The next stage of the design-thinking process is interpretation. Rather than engage directly with consumers, Verganti advocates building a network of interpreters. These interpreters are specialists in identifying meaning in products and also identifying how the consumer lives, how they feel and what challenges they face. Interpreters can come from anywhere and this is where a proper discourse can begin. Interpreters can be sociologists, architects, journalists, retailers, and cultural organisations such as the Slow Food network, designers, educators and artists. Essentially an interpreter for your company is anyone who can give you a richer appreciation of the lives of your customers. Interpreters may also be used to spread the word about your product so they must be trusted by the consumer. Interpreters may also be people who produce different products, but are working in a similar market e.g. a food producer may learn from a kitchen designer how work surfaces are used in the home and from this devise new packaging or a new product. Food producers may also want to talk to those who are working in the tourism industry to get insight about what foods can be transported overseas.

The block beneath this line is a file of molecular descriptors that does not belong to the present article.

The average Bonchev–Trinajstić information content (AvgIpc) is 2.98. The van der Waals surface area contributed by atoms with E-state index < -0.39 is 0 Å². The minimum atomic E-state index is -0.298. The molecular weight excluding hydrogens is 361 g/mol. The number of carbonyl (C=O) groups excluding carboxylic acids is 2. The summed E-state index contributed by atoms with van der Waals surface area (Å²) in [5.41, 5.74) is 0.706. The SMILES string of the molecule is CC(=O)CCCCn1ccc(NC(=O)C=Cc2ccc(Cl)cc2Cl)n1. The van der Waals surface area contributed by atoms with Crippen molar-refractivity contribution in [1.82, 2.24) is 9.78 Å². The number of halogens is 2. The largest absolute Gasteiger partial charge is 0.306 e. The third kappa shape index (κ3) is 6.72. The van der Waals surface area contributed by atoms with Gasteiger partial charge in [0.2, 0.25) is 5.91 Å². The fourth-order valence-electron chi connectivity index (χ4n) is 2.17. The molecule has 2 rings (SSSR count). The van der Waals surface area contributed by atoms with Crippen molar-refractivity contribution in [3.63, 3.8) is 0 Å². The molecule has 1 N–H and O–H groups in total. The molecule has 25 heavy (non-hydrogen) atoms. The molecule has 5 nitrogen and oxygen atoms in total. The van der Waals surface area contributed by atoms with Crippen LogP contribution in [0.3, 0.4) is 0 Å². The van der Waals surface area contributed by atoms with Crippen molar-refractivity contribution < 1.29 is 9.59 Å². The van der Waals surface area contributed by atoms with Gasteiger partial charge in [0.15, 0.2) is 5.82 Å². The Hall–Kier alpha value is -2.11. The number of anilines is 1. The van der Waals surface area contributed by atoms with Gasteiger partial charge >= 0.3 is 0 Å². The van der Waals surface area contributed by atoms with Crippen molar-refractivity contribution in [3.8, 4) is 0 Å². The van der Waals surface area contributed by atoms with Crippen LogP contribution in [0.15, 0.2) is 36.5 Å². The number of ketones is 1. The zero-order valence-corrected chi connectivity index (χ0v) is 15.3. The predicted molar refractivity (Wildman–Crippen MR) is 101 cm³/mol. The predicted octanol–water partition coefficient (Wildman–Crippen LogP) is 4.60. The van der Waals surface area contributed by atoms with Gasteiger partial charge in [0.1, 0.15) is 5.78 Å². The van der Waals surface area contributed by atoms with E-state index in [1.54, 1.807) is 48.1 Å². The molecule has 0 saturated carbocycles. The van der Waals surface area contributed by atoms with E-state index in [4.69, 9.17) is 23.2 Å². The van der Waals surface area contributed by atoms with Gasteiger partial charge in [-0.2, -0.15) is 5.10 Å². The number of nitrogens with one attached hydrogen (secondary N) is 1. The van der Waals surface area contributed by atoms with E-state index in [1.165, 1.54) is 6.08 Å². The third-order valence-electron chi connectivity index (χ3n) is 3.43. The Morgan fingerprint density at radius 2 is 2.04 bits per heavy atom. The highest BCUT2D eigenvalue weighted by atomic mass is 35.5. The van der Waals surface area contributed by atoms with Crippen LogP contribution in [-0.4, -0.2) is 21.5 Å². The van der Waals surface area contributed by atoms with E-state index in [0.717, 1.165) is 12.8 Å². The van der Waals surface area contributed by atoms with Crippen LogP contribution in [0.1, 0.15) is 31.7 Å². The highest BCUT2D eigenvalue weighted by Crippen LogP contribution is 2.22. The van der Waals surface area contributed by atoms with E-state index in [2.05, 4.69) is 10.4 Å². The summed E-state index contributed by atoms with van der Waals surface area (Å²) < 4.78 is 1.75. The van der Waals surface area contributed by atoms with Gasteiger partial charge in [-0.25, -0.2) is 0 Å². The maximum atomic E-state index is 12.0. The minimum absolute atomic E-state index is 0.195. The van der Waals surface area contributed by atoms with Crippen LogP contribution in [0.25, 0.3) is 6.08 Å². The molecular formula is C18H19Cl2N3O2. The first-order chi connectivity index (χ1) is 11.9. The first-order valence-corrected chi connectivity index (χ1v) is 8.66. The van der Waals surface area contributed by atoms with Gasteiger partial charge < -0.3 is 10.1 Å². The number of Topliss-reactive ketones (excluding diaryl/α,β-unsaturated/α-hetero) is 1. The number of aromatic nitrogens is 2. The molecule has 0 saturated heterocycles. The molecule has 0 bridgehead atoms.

Clearly engaging with interpreters can be a rewarding process for all. Using a network of interpreters means that by the time your product is produced it will already have a group of trusted champions.